© 2007 – Routledge
398 pages | 19 B/W Illus.
In this exceptional study, Christian Fuchs discusses how the internet has transformed the lives of human beings and social relationships in contemporary society. By outlining a social theory of the internet and the information society, he demonstrates how the ecological, economic, political, and cultural systems of contemporary society have been transformed by new ICTs. Fuchs highlights how new forms of cooperation and competition are advanced and supported by the internet in subsystems of society and also discusses opportunities and risks of the information society.
"I think that is is a relief to read a young academic who refers to Marx and Engels…I really recommend this book and hope that also some politicians are going to read it, so we can have a more cooperative and less competitive future."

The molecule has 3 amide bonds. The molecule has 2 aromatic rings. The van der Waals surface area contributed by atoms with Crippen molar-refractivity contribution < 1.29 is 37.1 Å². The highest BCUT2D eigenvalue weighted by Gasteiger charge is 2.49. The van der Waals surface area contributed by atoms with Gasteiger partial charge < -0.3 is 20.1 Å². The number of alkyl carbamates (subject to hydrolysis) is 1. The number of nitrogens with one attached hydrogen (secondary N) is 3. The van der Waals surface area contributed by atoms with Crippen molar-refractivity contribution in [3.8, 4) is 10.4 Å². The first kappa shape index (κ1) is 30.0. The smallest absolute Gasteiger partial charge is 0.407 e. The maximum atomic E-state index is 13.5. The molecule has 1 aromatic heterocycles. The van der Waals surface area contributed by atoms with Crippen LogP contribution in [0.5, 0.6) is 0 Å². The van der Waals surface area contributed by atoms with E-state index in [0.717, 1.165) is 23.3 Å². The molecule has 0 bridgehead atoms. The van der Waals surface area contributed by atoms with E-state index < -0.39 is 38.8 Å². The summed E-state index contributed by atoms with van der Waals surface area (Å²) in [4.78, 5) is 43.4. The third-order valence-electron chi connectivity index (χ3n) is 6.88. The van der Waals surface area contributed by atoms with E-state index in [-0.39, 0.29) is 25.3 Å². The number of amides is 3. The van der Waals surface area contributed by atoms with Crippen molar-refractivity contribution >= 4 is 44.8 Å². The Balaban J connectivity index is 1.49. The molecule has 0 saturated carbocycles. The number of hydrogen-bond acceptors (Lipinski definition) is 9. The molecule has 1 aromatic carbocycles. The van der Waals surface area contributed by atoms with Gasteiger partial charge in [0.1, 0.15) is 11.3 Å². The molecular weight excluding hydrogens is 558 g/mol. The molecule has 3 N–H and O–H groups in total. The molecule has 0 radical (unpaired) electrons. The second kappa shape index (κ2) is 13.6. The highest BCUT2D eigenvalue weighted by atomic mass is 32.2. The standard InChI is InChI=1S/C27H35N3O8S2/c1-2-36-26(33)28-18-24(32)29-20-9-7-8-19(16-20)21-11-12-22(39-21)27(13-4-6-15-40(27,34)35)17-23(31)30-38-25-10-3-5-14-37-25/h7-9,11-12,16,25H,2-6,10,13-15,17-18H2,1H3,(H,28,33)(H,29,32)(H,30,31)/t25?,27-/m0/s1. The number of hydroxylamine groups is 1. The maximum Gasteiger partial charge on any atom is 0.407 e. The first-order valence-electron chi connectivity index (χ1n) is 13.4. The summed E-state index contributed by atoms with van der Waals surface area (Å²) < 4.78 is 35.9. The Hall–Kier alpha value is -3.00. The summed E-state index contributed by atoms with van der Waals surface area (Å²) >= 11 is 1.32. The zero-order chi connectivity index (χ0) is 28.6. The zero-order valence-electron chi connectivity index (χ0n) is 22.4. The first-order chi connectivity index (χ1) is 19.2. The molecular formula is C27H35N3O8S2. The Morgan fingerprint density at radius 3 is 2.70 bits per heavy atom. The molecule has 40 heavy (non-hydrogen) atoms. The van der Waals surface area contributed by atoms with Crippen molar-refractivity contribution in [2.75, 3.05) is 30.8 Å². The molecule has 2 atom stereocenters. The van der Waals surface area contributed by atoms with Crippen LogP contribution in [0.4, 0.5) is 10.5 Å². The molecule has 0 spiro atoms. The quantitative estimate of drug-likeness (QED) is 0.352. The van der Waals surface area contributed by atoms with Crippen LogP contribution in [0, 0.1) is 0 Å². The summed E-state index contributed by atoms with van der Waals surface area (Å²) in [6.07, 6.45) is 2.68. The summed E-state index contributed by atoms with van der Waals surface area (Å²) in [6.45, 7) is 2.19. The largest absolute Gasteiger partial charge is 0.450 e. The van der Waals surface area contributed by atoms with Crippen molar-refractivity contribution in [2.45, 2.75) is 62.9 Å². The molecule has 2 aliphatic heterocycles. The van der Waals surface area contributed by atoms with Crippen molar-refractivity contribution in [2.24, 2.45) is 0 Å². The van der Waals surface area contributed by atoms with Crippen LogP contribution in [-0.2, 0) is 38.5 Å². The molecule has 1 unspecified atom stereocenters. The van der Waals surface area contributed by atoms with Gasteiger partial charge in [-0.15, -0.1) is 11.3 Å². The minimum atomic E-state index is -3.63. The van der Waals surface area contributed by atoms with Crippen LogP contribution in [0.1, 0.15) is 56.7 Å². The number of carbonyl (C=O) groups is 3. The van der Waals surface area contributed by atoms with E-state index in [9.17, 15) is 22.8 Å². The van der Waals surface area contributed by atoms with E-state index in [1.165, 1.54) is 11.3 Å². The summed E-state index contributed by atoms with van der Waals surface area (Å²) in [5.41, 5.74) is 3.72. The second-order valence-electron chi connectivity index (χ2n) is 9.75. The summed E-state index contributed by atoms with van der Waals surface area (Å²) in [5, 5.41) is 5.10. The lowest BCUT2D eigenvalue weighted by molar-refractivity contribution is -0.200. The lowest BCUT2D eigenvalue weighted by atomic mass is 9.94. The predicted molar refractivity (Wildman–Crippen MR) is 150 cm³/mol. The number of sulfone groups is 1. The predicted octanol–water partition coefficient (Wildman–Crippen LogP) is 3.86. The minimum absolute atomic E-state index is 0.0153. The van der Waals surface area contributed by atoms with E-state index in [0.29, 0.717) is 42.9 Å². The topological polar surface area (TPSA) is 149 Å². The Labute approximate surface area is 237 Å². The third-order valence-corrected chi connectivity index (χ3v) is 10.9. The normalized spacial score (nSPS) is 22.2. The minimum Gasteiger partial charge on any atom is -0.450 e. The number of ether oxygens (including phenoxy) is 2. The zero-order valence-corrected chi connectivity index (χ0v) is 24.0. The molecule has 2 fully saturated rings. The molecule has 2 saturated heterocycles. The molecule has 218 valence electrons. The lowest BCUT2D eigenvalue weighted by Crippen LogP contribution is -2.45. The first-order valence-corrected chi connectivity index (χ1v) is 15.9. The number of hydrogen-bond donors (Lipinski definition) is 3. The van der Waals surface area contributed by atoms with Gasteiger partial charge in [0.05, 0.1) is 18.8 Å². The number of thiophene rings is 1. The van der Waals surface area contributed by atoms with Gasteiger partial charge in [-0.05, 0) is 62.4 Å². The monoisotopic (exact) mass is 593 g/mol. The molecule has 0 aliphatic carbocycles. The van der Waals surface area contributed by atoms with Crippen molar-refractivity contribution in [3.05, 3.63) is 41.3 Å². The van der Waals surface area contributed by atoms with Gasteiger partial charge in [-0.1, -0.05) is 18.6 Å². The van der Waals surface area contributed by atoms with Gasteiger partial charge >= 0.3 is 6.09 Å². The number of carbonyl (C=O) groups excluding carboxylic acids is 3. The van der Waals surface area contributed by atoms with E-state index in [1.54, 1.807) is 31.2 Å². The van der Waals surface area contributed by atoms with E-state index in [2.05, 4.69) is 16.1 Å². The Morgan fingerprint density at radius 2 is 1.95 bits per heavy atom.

Jesper Toekke, Cybernetics & Human Knowing, Vol. 15, No. 2, 2008
"Fuchs's approach to social theory is reminiscent of Jürgen Habermas's in more than one way. … Fuchs provides a thoughtful analysis that not only engages the most prominent literature but also produces a clear voice which cuts through many of the clichés regarding the information society."
Eran Fisher, Journal of Communication 59 (4)
"Without building critical tools described in this book, the moment for positive social and political change may indeed turn dystopian, as the opportunity evaporates to conceptualize society as cooperative systems of interactions."
Marcus Breen, International Journal of Media and Cultural Politics 5 (3)
1. Introduction 2. Self-Organization and Co-Operation 3. Society and Dynamic Social Theory 4. The Rise of Transnational Informational Capitalism 5. Social Internet Dynamics 6. Competition and Co-Operation in the Informational Ecology 7. Competition and Co-Operation in the Internet Economy 8. Competition and Co-Operation in Online Politics 9. Competition and Co-Operation in Cyberculture 10. Conclusion